6 Responses to North Korea’s Repeating Pattern

  • I came across some mubling that the “journalists” had become a liability for NoKo.  The NoKo prisons making Gitmo look like a resort (which it seems to be), so as the “journalist” continued to be given international exposure, it made them look bad.
    While all of that may be true, I find it hard to believe that the bad PR of NoKo prisons really compare to the nuclear story, but perhaps many people just don’t related to nuclear weapons while they do relate to dirty prisons.

  • All this for some lousy journos……what a disgrace

  • It sure looks like the guy on the far left is engaged in some sort of hand gesture. It’s the inverted Obama “sign of progress

  • Oh god, where to begin?
     
    First of all, we have an editorial written by someone, despite its naked caveats, obviously hostile to Bill Clinton.
     
    It was not long ago that the world had written him off as an ageing leader with little or no remaining grip on power.


    The extraordinary photographs showing him flanked by a former US president (doing his best to imitate a sphinx)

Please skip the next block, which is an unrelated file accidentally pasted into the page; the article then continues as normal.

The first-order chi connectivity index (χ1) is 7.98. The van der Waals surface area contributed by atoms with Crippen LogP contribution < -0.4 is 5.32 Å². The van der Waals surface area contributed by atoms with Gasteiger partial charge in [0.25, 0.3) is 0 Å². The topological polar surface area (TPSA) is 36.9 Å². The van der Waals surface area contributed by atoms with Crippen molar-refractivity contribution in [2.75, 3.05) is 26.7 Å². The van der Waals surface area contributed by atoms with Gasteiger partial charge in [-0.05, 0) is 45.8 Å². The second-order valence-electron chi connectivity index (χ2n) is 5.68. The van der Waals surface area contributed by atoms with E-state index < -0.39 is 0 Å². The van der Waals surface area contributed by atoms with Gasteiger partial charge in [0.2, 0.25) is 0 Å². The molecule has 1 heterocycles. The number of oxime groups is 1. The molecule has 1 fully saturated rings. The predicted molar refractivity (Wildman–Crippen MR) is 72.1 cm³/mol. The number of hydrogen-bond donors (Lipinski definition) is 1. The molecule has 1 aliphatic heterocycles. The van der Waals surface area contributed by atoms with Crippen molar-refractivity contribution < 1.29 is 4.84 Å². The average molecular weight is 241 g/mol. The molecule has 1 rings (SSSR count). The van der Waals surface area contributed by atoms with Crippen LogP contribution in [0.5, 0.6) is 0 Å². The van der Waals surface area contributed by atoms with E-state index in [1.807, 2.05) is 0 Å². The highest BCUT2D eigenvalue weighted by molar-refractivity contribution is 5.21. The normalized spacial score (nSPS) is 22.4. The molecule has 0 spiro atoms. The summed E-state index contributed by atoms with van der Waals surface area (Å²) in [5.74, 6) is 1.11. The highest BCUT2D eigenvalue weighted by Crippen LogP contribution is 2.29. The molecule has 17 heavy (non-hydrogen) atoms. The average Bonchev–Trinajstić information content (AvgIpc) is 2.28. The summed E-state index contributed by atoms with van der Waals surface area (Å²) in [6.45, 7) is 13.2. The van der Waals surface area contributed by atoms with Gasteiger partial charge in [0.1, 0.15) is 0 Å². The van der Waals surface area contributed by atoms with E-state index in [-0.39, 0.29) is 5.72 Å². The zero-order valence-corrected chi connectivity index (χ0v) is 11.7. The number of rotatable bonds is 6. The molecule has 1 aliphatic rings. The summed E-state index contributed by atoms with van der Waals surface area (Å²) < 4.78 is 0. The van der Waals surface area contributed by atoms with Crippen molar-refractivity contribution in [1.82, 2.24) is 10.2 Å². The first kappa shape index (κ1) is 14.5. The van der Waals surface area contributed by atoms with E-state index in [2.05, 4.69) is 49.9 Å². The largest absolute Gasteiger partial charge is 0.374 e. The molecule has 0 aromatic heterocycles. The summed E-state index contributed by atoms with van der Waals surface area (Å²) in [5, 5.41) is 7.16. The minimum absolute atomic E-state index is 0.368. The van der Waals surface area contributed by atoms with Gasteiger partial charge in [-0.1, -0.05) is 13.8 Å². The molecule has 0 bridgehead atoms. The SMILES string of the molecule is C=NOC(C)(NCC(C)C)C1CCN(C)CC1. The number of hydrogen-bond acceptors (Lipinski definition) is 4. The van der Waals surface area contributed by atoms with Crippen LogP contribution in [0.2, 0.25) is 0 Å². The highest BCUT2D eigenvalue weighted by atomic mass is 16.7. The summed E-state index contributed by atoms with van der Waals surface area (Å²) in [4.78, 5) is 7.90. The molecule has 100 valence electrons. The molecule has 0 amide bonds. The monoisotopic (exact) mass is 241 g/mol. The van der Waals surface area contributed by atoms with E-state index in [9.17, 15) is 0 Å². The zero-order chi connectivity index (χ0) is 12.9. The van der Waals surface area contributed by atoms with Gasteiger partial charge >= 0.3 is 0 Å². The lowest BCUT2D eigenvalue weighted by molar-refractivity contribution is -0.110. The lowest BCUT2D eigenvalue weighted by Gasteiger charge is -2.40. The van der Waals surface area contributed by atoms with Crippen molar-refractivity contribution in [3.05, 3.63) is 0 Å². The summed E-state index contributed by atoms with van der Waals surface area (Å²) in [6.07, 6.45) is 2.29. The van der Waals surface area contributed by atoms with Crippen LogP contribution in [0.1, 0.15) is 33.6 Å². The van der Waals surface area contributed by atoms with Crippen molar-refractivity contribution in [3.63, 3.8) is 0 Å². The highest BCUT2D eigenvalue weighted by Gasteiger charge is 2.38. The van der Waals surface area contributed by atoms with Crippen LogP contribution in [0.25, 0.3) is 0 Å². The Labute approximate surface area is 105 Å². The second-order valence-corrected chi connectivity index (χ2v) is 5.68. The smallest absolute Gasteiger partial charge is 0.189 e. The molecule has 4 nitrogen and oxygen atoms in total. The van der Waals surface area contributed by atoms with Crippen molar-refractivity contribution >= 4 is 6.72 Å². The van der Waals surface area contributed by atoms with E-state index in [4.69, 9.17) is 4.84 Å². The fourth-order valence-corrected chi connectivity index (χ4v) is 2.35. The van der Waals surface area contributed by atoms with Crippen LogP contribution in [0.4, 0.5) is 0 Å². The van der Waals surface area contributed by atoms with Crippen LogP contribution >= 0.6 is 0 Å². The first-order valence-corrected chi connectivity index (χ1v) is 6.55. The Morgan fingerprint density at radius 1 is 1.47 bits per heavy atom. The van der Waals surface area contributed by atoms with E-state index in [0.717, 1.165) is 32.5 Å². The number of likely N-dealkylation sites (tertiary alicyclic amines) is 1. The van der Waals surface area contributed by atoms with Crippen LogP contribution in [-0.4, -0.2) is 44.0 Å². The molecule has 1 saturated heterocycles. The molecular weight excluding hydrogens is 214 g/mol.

So it seems is the other dear leader, Kim Jong-il.
     
     
    Begins to speculate -
     
    They will without any doubt be used to shore up his position at home and secure his ability to confer succession upon his third son, Kim Jong-woon, still in his 20s.
     
    Riiight.  Because without Clinton’s arrival, Il jr. jr. faced competition for the throne.
     
     
    It is clear what Mr Kim has gained.
     
    Is it?  Then the editorial goes on to speculate that we didn’t get anything from the meeting.  Really?  How does this author know?
     
    Two words come to mind after reading this.
    Greasy tripe.